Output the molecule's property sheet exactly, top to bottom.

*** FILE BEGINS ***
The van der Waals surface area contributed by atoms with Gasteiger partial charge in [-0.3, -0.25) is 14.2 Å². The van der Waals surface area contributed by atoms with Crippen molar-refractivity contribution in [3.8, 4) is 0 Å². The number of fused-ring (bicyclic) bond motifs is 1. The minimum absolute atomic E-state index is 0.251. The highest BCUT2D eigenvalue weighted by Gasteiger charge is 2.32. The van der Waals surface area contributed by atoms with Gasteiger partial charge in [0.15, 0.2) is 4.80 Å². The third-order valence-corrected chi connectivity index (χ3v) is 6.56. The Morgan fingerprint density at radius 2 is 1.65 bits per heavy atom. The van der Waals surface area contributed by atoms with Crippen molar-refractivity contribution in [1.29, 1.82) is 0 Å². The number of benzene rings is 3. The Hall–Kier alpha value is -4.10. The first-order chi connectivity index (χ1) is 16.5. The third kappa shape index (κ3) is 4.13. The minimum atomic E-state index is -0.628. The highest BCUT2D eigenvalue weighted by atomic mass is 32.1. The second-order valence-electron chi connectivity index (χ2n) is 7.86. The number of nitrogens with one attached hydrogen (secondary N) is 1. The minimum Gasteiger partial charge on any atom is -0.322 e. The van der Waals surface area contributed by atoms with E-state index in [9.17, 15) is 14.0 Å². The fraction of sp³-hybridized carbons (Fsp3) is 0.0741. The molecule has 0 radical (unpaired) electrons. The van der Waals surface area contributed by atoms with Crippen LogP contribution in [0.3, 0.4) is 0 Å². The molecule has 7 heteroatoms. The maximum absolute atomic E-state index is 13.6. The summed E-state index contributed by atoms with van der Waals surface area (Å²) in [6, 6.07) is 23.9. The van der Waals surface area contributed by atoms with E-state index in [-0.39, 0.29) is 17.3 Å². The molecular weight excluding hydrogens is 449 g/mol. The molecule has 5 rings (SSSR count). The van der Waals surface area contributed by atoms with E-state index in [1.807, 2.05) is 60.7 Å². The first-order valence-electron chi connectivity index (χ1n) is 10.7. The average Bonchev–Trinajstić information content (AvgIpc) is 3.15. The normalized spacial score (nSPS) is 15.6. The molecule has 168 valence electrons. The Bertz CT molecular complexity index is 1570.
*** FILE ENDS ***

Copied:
The van der Waals surface area contributed by atoms with Gasteiger partial charge in [-0.3, -0.25) is 14.2 Å². The van der Waals surface area contributed by atoms with Crippen molar-refractivity contribution in [3.8, 4) is 0 Å². The number of fused-ring (bicyclic) bond motifs is 1. The minimum absolute atomic E-state index is 0.251. The highest BCUT2D eigenvalue weighted by Gasteiger charge is 2.32. The van der Waals surface area contributed by atoms with Gasteiger partial charge in [0.15, 0.2) is 4.80 Å². The third-order valence-corrected chi connectivity index (χ3v) is 6.56. The Morgan fingerprint density at radius 2 is 1.65 bits per heavy atom. The van der Waals surface area contributed by atoms with Crippen molar-refractivity contribution in [1.29, 1.82) is 0 Å². The number of benzene rings is 3. The Hall–Kier alpha value is -4.10. The first-order chi connectivity index (χ1) is 16.5. The third kappa shape index (κ3) is 4.13. The minimum atomic E-state index is -0.628. The highest BCUT2D eigenvalue weighted by atomic mass is 32.1. The second-order valence-electron chi connectivity index (χ2n) is 7.86. The number of nitrogens with one attached hydrogen (secondary N) is 1. The minimum Gasteiger partial charge on any atom is -0.322 e. The van der Waals surface area contributed by atoms with E-state index in [9.17, 15) is 14.0 Å². The fraction of sp³-hybridized carbons (Fsp3) is 0.0741. The molecule has 0 radical (unpaired) electrons. The van der Waals surface area contributed by atoms with Crippen LogP contribution in [0.3, 0.4) is 0 Å². The molecule has 7 heteroatoms. The maximum absolute atomic E-state index is 13.6. The summed E-state index contributed by atoms with van der Waals surface area (Å²) in [6, 6.07) is 23.9. The van der Waals surface area contributed by atoms with E-state index in [-0.39, 0.29) is 17.3 Å². The molecular weight excluding hydrogens is 449 g/mol. The molecule has 5 rings (SSSR count). The van der Waals surface area contributed by atoms with E-state index in [1.807, 2.05) is 60.7 Å². The first-order valence-electron chi connectivity index (χ1n) is 10.7. The average Bonchev–Trinajstić information content (AvgIpc) is 3.15. The normalized spacial score (nSPS) is 15.6. The molecule has 168 valence electrons. The Bertz CT molecular complexity index is 1570.